Briolette you say? Is that some take on a French baguette? .
. mmmm, no.
A briolette is an elongated pear-shaped gemstone cut with
triangular facets. Approximately 800 years ago, the cut was very popular during
the Victorian period. Although its popularity waned thereafter, this shape has
enjoyed a recent resurgence to precious and semi-precious stones. To which I
say, “YEAH !”
Because of its three dimensional shape and faceting,
briolettes are not suitable for rings or styles of flat jewelry and instead
lend themselves well to drop style pendants and necklaces.
Most luxurious example? The Napoleon Diamond Necklace. To
celebrate the birth of his son in 1811, Napoleon Bonaparte presented his second
wife, Empress Consort Marie Louise of Austria with a 263 (yes, that’s two
hundred and sixty three) carat diamond briolette necklace. It consists of 234
diamonds; 28 cut diamonds on a single thread, off set with alternating
pendeloupe and briolette diamond cuts. After her husband’s death, Mrs.
Bonaparte returned to her native Austria with the necklace. Two of the
pendeloupe clusters were removed from the necklace and made in to a set of
earrings for her sister (today, the whereabouts are unknown . . . sad face). The necklace
exchanged several hands before being purchased by Harry Winston (yes, THAT
Harry Winston . . . of Harry Winston Diamonds) in 1960. Thankfully, he decided
to keep the necklace intact rather than remove the stones and sell them
individually, as was common practice at that time. The necklace was sold that
same year, and then donated in 1962 to the Smithsonian Institution in
Washington, DC, where it remains on display (I’ve seen it….two words . ..A MAZING !)
Now, you may not be able to fit a 263 carat diamond necklace
into your budget, but having a piece of jewelry with briolettes is worth the
investment. There are many price point options, and briolettes are cut in a
wide variety of different coloured gemstones. There is added life to a briolette
cut, the facets allow for extra light to enter them and refract which makes
them beautiful against any skin tone. Couple that with the elegance and extra
sparkle and you’re sure to garner compliments and curiosity when wearing this
My mom loves rum balls. So the other day I thought I would
pick some up from the local bakery as a Valentine’s gift for her. Oh My Word…..EXPENSIVE
! Yes, I know they are hand made in house. But at $3.50 each, I decided to
Two nights later I decided to bake a chocolate cake. It was
beautiful, it was moist. It was in a ring form pan. I turned the pan upside
down too early, and the cake split in the center. Half stayed in the pan, the
other half was on the cooling rack. Rather than despair, my immediate thought was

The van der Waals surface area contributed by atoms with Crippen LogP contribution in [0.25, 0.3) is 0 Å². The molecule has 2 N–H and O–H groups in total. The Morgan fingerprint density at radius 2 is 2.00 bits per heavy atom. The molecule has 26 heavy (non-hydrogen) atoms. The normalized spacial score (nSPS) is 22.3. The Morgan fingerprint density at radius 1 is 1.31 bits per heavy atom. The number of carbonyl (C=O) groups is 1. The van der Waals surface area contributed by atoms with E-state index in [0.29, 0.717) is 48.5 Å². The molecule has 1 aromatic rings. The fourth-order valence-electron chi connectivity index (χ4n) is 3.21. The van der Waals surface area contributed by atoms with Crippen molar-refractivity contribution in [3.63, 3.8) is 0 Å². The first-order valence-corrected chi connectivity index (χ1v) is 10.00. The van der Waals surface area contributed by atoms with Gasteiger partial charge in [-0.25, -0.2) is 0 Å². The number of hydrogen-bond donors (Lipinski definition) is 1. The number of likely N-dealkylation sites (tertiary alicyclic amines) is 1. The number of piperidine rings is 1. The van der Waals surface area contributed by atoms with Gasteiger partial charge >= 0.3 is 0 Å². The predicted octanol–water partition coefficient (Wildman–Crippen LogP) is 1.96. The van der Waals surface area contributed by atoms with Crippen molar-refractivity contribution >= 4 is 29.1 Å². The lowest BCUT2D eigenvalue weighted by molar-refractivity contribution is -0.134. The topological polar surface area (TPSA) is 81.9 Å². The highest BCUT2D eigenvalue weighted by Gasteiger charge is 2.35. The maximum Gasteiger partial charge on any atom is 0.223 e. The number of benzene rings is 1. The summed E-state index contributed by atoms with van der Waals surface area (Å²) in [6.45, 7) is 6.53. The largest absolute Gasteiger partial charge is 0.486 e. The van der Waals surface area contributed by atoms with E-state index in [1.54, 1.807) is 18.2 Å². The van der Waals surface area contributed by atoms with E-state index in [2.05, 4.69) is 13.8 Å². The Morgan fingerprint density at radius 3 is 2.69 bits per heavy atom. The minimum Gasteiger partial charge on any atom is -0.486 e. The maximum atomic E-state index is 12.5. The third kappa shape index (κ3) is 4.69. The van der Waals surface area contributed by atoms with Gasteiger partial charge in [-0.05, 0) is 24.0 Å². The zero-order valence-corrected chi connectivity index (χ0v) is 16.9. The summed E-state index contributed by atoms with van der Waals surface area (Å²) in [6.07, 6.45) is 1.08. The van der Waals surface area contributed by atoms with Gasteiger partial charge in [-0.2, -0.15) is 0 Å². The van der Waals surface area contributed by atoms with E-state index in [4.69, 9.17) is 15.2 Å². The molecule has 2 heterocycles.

“hey…I know, I’ll make rum balls.” So I left the cake to finish cooling
completely, then put both halves on a plate, wrapped it and put it in the
The next day I took the cake out and let it come to room
temperature. Then I crumbled the cake into a bowl and added dark rum. Don’t
know how much; just kept adding rum a little at a time until the cake began to
hold together when pressed into balls. Then I rolled the moistened crumb
mixture into bite sized balls and set them aside.
Next I got out a couple shallow bowls and put my decorating
finishes in each. One for powdered sugar mixed with cocoa powder, another for
the traditional chocolate sprinkles, another for pastel and one more for
I discovered there is a trick to making the different
coatings stick. For the powdered mixture, I could just roll the ball in the
bowl to coat them, and then place them in the mini paper cups. But for the
sprinkles I had to find a way to make them stick. I found the best way was to
lightly brush the outside of each ball with a bit of the rum, and then roll it
around in the bowl with the sprinkles. A bit tedious, but it got the job done.
I have a few candy and chocolate boxes I’ve saved. I find
they are perfect for when giving a treat gift; you don’t have to worry about
getting your container back and the packaging can be recycled by the recipient.
So after placing each rum ball in a mini paper cup, I arranged them in a gold
Godiva chocolate box. Tied the box with a pretty red bow and stored it in the
refrigerator until the next day.
When mom got the box, she was confused, because a box of
chocolates is not something I would normally give her. So when she opened it,
she was delightfully surprised.
And for the next couple days I had to smile whenever I heard
her say to a guest “Want a rum ball? My daughter made them for me”. It’s nice
to have a gift appreciated, but even nicer to know it’s so well received that
the recipient wants to share it with others.